Offtopicland. This still isn't the place to discuss politics, religion, or hot-button social issues, however.
That's the great thing about literature...you get to decide for yourself. There's no wrong answer.
Was Tony shot in front of his family, poetic justice for a man who harmed so many others?
Did Fate protect him once more?
It's up to you.
Proud alumnus of the Ohio State Creative Writing MFA Program. Creator of the writing craft site Great Writers Steal.
There is a wrong answer though. The guy who wrote it had a thought about how it should end, and to him this ending was obviously open to interpretation but how did he think it ended? That's what I want to know,
David Chase's thoughts are certainly interesting, but they don't ultimately matter. He gave us his work and now it belongs to us. This is how literature works.
Let's turn it into more of a real-life example. Say a significant other cheats on you, but he or she says, "I only slept with my co-worker because I love you so much!" Would you simply nod and accept the clearly stated intent they've attached to their narrative?
I don't think you would.
That's what any art is. Music is the same way... the artist has a reason for writing a song, but I might find a different meaning behind it depending on what's going on with my life. You could ask the person why they wrote a certain song, but what's the fun in that?
And when we win the game, we'll buy a keg of boooooooooze!! And we'll drink to old Ohio 'till we wobble in our shoes.
And that's all well and good, but the ending was a cop out. I've heard every different way of looking at it, and I don't care. Shoot him or have him riding off into the sunset. This ending is nothing but a cop out. It isn't artistic it's horse poo.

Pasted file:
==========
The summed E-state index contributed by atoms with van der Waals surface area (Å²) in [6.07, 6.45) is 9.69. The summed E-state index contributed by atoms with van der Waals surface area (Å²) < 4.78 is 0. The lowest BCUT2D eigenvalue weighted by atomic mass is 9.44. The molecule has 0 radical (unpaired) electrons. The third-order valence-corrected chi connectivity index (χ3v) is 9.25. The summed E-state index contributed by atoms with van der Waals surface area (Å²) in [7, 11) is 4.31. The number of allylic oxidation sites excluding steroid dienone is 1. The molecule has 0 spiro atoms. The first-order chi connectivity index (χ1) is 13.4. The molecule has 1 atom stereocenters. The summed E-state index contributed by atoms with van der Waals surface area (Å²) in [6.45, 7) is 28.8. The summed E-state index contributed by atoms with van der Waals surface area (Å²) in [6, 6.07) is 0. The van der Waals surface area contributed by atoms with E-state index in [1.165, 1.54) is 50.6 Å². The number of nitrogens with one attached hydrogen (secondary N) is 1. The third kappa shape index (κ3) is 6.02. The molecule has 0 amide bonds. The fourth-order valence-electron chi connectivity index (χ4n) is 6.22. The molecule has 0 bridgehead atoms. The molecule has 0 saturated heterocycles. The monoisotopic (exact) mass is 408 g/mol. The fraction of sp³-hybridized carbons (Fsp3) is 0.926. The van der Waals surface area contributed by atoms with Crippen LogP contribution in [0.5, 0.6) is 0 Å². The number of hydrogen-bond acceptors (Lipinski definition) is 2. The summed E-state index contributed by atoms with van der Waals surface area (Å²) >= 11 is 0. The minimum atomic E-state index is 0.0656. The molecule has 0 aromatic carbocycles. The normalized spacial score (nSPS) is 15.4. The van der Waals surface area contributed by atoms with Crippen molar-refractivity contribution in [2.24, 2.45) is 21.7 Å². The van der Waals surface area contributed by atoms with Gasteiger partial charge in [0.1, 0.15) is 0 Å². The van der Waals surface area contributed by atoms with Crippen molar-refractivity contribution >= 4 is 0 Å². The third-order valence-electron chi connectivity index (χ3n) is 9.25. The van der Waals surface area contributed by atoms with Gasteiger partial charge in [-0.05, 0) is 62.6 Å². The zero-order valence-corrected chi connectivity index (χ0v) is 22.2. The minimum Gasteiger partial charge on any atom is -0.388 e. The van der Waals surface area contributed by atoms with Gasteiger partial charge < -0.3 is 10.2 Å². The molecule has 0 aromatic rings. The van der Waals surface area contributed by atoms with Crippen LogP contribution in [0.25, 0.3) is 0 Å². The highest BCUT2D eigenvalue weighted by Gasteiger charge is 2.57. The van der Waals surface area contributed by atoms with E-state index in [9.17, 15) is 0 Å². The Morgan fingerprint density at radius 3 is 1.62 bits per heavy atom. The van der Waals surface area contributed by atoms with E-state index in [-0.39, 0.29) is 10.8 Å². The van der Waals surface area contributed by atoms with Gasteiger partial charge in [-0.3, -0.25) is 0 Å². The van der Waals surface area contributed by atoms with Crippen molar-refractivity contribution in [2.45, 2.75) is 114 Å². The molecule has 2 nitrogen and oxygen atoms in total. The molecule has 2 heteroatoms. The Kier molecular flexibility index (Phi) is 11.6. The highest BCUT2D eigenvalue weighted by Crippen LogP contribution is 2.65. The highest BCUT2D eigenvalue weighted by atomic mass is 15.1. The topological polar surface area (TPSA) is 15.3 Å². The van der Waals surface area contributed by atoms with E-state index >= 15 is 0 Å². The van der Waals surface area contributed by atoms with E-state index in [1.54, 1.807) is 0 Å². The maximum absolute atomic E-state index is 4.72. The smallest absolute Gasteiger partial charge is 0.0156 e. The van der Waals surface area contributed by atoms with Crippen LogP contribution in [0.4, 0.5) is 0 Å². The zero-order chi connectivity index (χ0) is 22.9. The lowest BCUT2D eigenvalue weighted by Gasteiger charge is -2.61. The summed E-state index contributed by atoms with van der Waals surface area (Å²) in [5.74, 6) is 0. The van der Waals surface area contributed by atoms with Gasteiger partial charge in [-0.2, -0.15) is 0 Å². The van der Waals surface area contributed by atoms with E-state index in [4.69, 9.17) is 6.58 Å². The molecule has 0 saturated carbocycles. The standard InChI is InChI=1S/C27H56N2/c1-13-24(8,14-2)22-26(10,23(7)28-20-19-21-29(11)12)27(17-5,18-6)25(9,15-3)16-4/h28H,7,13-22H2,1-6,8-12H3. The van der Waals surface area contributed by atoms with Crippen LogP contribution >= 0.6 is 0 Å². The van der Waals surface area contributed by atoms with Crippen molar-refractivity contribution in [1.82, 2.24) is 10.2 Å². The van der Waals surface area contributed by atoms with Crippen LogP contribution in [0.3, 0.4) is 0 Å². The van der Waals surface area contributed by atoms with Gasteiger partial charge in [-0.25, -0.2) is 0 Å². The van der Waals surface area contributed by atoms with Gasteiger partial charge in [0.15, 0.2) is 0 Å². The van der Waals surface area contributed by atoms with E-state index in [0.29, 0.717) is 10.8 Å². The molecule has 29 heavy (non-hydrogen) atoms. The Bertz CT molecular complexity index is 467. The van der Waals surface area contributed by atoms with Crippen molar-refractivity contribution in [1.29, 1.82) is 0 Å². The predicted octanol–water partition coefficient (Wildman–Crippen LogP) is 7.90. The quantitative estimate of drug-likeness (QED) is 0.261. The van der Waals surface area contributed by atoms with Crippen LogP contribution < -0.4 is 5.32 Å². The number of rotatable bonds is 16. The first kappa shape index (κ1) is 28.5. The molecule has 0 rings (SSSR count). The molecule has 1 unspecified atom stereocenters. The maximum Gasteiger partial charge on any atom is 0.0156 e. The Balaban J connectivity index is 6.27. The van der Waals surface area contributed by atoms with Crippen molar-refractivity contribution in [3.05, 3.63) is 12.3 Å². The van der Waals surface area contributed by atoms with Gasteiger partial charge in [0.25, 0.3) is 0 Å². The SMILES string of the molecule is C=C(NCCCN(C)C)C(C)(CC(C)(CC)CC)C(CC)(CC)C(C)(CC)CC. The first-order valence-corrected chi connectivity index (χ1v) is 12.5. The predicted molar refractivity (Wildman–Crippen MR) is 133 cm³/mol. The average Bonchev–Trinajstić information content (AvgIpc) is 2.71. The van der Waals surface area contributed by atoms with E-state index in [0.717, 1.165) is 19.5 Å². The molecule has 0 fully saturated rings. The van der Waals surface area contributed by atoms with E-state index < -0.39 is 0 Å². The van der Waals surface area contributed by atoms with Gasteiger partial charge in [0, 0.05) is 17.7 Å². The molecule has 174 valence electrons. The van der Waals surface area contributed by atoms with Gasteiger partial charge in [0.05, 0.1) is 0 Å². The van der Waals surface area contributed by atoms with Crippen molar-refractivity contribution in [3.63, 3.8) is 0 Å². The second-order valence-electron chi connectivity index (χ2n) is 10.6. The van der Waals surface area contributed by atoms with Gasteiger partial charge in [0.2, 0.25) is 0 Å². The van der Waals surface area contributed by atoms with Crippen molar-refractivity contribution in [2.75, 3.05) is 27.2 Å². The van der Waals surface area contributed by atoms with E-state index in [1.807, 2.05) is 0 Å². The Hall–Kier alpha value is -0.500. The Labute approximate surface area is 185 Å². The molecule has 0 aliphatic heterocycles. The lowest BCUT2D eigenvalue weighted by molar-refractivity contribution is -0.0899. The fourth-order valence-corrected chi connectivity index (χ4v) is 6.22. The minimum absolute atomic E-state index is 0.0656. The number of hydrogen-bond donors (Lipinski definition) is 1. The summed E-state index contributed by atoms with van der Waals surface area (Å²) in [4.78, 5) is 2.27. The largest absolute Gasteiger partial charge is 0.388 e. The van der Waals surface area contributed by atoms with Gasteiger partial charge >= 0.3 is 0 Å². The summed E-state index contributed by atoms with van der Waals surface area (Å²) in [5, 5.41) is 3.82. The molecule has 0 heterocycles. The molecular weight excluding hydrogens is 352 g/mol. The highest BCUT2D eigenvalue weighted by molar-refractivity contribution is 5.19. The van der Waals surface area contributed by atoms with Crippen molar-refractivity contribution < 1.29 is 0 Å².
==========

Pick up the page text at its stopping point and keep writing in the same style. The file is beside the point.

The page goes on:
I won't presume to tell anyone what the "point" of the ending was, but I'll say that it's most satisfying if you view its uncertainty as a representation of the continual anxiety with which Tony Soprano lives (lived?) his life. I know the article says that David Chase says Tony Soprano survives those onion rings, but honestly, David Chase doesn't get to say. If he wanted the ending to be explicit, he could have made it explicit. Now, his guess is as good or bad as ours, and as pointless.
I'll say that it's most satisfying if you view its uncertainty as a representation of the continual anxiety with which Tony Soprano lives (lived?) his life.
Excellent take on one of the most talked about finales of all time. I don't necessarily agree with the rest of your thoughts on it. But this one is an outstanding thought. The emotional investment for viewers that historic night was palpable.
tOSU class of 2009, College of Arts and Sciences
As the creator of The Sopranos, David Chase can say whatever he wants. And he can be criticized.
And he should be criticized. Up until that last moment, the writers of The Sopranos confront. Hence, fading to black equates failing to confront.
I should clarify. What I meant by "David Chase doesn't get to say" is that he can no longer determine the meaning of the ending for us. The ending is what it is, and that is ambiguous. His saying otherwise doesn't make it otherwise. Of course he has the right to speak on the matter, but his words should be considered as no more than another thoughtful opinion.
When Chase was asked if Tony's dead in an interview with Vox, he begrudgingly responded, "No. No, he isn't."
Thank you, God. Thank you, thank you, thank you. +1 UV for David Chase and sparring Tony and the Soprano family. I'm actually in the midst of watching all 6 seasons again on DVD for the 4th or 5th time. The Sopranos never get old.
Too bad they waited too long to make the follow up movie and James actually passed away in real life. Would have been a movie I surely would have shelled out the money to see.
Mark my words..I don't need acceptance. I'm catching interceptions on you innocent pedestrians.
How true. I was hoping to see 3 or 4 films after the series ended.
“Being average means you are as close to the bottom as you are to the top.” John Wooden
JG was adamant about not wanting to play Tony anymore. i remember reading more than a few interviews he gave about other characters in other projects that he even felt were too similar to Tony and didnt want to do those either.
What's the point in telling us now though? Since he is dead and all.